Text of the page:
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Calf Creek Plateau
Photo of Calf Creek Plateau.
Calf Creek Plateau viewed from the northeast.
Highest point
Elevation 12,661 ft (3,859 m)
Prominence 909 ft (277 m)
Isolation 6.45 mi (10.38 km)
Calf Creek Plateau is located in Colorado
Calf Creek Plateau
Calf Creek Plateau
Location in Colorado
Location Hinsdale County, Colorado, U.S.
Parent range San Juan Mountains
Topo map USGS 7.5' topographic map
Powderhorn Lakes

Calf Creek Plateau is a mountain in the northern San Juan Mountains of the Rocky Mountains of North America. The mountain is located in Hinsdale County, and at an elevation of 12,661 feet (3,859 m), it is the high point of the Powderhorn Wilderness.


Calf Creek Plateau is within the San Juan volcanic field and volcanic rocks dominate the region. The mountain itself is composed of basaltic lava flows of the Hinsdale Formation, which are dated as 16 to 19 million years old. These lava flows are thought to be among the last volcanic events in the area and are some of the best preserved. The Hinsdale Formation lava flows form an expansive alpine highland where the two highest ridges are Calf Creek Plateau and nearby Cannibal Plateau. Calf Creek Plateau was glaciated, and the most prominent glacial cirques are located on the north side of the plateau. Powderhorn Lakes, a popular hiking destination, are located in one of these cirques.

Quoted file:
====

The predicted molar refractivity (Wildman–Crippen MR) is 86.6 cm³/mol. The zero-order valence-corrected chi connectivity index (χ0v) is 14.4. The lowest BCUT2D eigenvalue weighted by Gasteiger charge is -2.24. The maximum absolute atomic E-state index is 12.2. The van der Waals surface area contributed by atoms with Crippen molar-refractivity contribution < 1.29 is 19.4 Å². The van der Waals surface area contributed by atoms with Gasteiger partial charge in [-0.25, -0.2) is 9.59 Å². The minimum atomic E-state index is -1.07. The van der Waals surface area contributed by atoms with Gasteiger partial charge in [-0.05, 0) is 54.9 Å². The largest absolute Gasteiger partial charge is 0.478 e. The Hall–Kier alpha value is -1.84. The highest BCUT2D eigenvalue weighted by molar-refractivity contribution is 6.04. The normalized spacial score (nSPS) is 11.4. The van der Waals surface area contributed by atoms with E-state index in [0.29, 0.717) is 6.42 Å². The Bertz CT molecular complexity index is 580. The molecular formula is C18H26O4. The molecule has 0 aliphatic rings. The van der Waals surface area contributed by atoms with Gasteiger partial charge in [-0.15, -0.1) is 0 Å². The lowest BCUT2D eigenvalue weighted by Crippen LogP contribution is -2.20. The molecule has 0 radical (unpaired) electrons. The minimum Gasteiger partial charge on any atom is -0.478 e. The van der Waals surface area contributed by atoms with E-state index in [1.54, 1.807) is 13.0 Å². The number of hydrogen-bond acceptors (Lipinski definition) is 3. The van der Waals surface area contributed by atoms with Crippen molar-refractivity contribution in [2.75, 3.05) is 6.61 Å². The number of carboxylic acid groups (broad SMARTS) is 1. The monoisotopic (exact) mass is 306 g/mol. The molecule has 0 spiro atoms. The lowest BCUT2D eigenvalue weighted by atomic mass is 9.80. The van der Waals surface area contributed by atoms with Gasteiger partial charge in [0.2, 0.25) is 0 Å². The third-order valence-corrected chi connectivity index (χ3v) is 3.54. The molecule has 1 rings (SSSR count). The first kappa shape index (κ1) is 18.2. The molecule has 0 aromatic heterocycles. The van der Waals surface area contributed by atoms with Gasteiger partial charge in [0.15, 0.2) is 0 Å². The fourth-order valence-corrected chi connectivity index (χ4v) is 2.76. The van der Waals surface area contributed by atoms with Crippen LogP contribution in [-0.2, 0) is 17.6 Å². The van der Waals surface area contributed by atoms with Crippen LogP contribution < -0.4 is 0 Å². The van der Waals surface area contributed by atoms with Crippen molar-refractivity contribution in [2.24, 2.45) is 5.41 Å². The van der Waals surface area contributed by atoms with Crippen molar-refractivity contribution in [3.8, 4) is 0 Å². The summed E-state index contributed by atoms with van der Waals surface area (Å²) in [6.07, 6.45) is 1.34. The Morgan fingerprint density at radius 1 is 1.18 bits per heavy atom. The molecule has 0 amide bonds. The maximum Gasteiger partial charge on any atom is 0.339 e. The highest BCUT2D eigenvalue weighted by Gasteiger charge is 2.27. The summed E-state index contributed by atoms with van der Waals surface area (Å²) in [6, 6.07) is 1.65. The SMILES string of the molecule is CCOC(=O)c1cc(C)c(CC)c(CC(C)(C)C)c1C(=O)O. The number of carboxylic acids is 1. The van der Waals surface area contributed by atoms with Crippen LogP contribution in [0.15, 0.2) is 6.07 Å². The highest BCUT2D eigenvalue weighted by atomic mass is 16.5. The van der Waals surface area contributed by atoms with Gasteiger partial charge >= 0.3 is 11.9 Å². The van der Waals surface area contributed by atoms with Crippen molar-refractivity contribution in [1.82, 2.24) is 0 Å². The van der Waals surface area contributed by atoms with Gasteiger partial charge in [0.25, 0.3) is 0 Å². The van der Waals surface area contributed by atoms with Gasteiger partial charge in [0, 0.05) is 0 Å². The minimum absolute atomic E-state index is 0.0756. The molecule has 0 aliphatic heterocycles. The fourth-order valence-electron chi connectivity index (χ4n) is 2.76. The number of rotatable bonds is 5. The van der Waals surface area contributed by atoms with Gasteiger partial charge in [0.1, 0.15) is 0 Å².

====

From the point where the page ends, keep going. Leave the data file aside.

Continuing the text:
Calf Creek Plateau, Powderhorn Wilderness, Hinsdale County, Colorado, USA 01
Northern approach to Calf Creek Plateau near timberline

The easiest route to the summit starts at the Powderhorn Lakes Trailhead located at the northern edge of the wilderness area. The Powderhorn Lakes Trail can be taken southwest 1.4 miles (2.3 km). At the large subalpine meadow where the trail turns southeast toward Powderhorn Lakes, leave the trail and continue 3.0 miles (4.8 km) up the ridge through meadows and eventually alpine tundra to the broad summit. The views along this alpine hike are expansive. The elevation gain on this route is 1,500 feet (457 m).

Calf Creek Plateau can also be reached from the Devil’s Creek Trailhead to the west and the Deer Lakes, Brush Creek, and Powderhorn Park trailheads to the south. All these routes begin in subalpine forests before emerging into the scenic alpine landscape of the Powderhorn Wilderness.

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